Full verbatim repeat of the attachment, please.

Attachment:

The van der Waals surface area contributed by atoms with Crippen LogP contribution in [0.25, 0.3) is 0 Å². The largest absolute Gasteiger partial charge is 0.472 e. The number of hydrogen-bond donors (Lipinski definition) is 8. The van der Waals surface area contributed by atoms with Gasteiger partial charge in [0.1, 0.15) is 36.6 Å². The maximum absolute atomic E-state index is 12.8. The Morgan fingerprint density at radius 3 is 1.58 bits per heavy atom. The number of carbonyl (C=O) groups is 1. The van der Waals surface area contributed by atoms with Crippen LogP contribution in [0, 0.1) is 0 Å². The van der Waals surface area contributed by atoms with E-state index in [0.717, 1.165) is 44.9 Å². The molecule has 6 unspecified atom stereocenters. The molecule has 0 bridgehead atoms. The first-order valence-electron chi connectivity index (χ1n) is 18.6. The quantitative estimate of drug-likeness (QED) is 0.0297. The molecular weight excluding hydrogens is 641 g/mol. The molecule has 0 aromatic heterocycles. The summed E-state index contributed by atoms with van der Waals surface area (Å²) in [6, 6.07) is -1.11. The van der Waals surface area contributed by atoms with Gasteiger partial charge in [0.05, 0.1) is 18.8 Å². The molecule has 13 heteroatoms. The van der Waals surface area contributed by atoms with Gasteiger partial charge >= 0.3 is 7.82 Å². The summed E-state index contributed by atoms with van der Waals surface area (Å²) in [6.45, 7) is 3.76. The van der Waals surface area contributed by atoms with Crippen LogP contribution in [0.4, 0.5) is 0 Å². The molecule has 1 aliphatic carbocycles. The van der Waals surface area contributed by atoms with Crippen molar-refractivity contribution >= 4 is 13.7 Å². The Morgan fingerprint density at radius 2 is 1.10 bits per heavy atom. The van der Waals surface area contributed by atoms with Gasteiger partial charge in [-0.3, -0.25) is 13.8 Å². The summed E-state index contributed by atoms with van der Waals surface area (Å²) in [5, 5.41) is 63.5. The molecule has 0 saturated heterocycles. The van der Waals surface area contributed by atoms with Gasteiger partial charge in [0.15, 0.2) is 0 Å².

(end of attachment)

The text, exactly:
The van der Waals surface area contributed by atoms with Crippen LogP contribution in [0.25, 0.3) is 0 Å². The largest absolute Gasteiger partial charge is 0.472 e. The number of hydrogen-bond donors (Lipinski definition) is 8. The van der Waals surface area contributed by atoms with Gasteiger partial charge in [0.1, 0.15) is 36.6 Å². The maximum absolute atomic E-state index is 12.8. The Morgan fingerprint density at radius 3 is 1.58 bits per heavy atom. The number of carbonyl (C=O) groups is 1. The van der Waals surface area contributed by atoms with Crippen LogP contribution in [0, 0.1) is 0 Å². The van der Waals surface area contributed by atoms with E-state index in [0.717, 1.165) is 44.9 Å². The molecule has 6 unspecified atom stereocenters. The molecule has 0 bridgehead atoms. The first-order valence-electron chi connectivity index (χ1n) is 18.6. The quantitative estimate of drug-likeness (QED) is 0.0297. The molecular weight excluding hydrogens is 641 g/mol. The molecule has 0 aromatic heterocycles. The summed E-state index contributed by atoms with van der Waals surface area (Å²) in [6, 6.07) is -1.11. The van der Waals surface area contributed by atoms with Gasteiger partial charge in [0.05, 0.1) is 18.8 Å². The molecule has 13 heteroatoms. The van der Waals surface area contributed by atoms with Gasteiger partial charge >= 0.3 is 7.82 Å². The summed E-state index contributed by atoms with van der Waals surface area (Å²) in [6.45, 7) is 3.76. The van der Waals surface area contributed by atoms with Crippen LogP contribution in [0.4, 0.5) is 0 Å². The molecule has 1 aliphatic carbocycles. The van der Waals surface area contributed by atoms with Crippen molar-refractivity contribution >= 4 is 13.7 Å². The Morgan fingerprint density at radius 2 is 1.10 bits per heavy atom. The van der Waals surface area contributed by atoms with Gasteiger partial charge in [-0.3, -0.25) is 13.8 Å². The summed E-state index contributed by atoms with van der Waals surface area (Å²) in [5, 5.41) is 63.5. The molecule has 0 saturated heterocycles. The van der Waals surface area contributed by atoms with Gasteiger partial charge in [0.15, 0.2) is 0 Å².